The past studies about the history of medicine take much more attention on the content of the medical knowledge. Until present, though the medical knowledge in Chinese ancient medical literatures have been well studied, it is not still taken enough importance on the problem how the people in ancient society to acquire and spread medical knowledge. To discuss how the medical knowledge were transmitted and inherited in ancient society, the first problem is data, because there are seldom direct records on the transmitting and inheriting activations of the medical knowledge. But there are many data in ancient medical bookies of prescription, which were not been paid attention on the academe. With the characteristic of simple and convenient, the prescriptions were been thought highly by gentry who were keen on leechcraft. In order to show the efficacy of those recipes, the medical books of prescription not only embody proved recipes, but although emphasize experiences or discerning by the authorselves. Besides ordinary medicaments and descriptions of diseases, it also recorded some other informations, such as derivation and process of those prescriptions. During Song dynasty, the medical bookies of prescription became a great distinguished phenomenon of medicine development at that time. In those medical bookies of prescription, Su-Shen liang fang was not only a early one edited by private, but also had far more influence on later. Moreover the records about transmitting and inheriting of medical knowledge in those books were very full and exhaustive. In addition, both the writers Su Shi and Shen Kuo were famous representatives in the gentry who attached much more importance to medicine in the Song dynasty. First, this paper will introduce the contexts and the edition and the process of transmitting about Su-Shen liang fang. Then it will distinguish which was been written by Su Shi or Shen Kuo, integrate other correlate historical data to review the concrete ways of the medical knowledge transmitting and inheriting activations in Song dynasty, analyze its middle taches and forms, the relationships around medical knowledge and the gentry and other estates in Song society. Moreover, all sorts of social factors which urged medical knowledge released from transmitting and inheriting forms of secret or master or family, abroad transmitted and inherited at the same time will be deeper discussed.



中国使用天然香料的历史很悠久,《诗经》中就提到了不少带香气的植物。但囿以中国大部分地区气候温凉,不太适宜香料植物的生长,秦汉以前仅有兰、蕙、椒、桂第少数解味香料。至晋武帝时,南亚香料始进入中国,及隋代后,东南亚的香料便开始大量涌入。也正是之这一时期,香料才得以渐渐被中医药所吸收。随着中医药和制香业对香料需求的不断增大,香料的用量也逐渐增多。至唐、宋、元、明、清各时期,海外盛产的香料更是源源不断地通过“海上丝绸之路”输入福建泉州港,再转往全国各地。香料作为外来的物产,对中医的影响也就越来越大,宋时许多福建名医均采用东南亚诸国的香药调配药方,成为民间常用的药品, 以致外来的香料与本土中医药的关系日益融合,在极大地丰富了中医药文化的同时,也彰显了不同民族、不同国度、不同文化之间相互作用、影响和发展的特质。





Have a restricted view of the Jiangnan medical culture in the late qing dynasty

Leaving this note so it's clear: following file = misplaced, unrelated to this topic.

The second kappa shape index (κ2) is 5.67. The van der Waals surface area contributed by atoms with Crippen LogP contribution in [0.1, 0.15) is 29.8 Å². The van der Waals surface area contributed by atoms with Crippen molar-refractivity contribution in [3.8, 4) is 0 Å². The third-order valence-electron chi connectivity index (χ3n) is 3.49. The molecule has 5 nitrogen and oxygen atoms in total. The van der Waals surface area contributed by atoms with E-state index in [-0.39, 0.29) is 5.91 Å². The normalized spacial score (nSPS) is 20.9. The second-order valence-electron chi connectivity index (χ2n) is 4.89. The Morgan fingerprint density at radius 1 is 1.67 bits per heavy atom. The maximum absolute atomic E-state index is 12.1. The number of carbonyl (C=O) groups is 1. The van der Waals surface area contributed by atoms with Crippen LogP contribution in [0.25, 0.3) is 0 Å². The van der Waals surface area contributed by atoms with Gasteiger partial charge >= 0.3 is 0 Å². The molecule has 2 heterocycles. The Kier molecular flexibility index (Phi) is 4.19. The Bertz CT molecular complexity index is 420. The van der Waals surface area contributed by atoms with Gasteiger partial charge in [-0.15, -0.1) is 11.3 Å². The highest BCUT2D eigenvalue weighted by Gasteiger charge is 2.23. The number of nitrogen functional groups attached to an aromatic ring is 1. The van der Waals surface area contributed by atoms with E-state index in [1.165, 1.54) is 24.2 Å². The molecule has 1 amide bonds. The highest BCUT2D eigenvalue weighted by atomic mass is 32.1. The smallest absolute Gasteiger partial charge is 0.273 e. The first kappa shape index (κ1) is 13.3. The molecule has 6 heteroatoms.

analysing the mistreatment cases inWangMengying medical records

    Try to Comprehend the characters of medial culture of the patients faced by Jiangnan doctores by analyzing the cause of mistreatment cases in WangMengying medical records

    There are about 644 cases recorded in theWangMengying medical records and 16 diseases are refered in the first volume which can be summarized as exogenous disease41 kinds of diseases and one chapter of mixed treatment are involed in the second volume which can be summarized as internal diseases. there are large quantity of mistreatments sorted by WangMengying in the records, In 362 cases of exterior disease, 214 of them are mistreatment which achieved at 51%, and 168 cases are mistreatment in the 284 cases of internal diseases, achieved at 59.2%. The category of the mistreatment can be sum up to be 11 kinds such as: worm to disperse coldworm tonifying , nourishing yin, purgating, inducing astringency , clearing away heat, dispersing the depressed liver-energyexpelling winddepriving the evil wetnessreplenishing blood, relieving dyspepsia. The top three ratiot in exogenous disease is: worm tonifying102case47.7%)、warm to disperse cold (87case,40.7%), and nourishing yin20case9.3%);The top three ratio in internal disease is: worm tonifying98case58.3%)、warm to disperse cold46case27.4%)、nourishing yin18case10.7%. Whether the diagnosis is correct and the prescription can be taken is always determined by the patients himself and the family member when treating disease. Even the patients guide the cure according to their own knowledge of the body and medicine. And the doctor often cater to the requests of patients. Tt's worth noting especially that the identification of the mass to the tonifying culture and the health cultivation methods adopted by patients comprises an important component within the mistreatment inWangMengying medical records.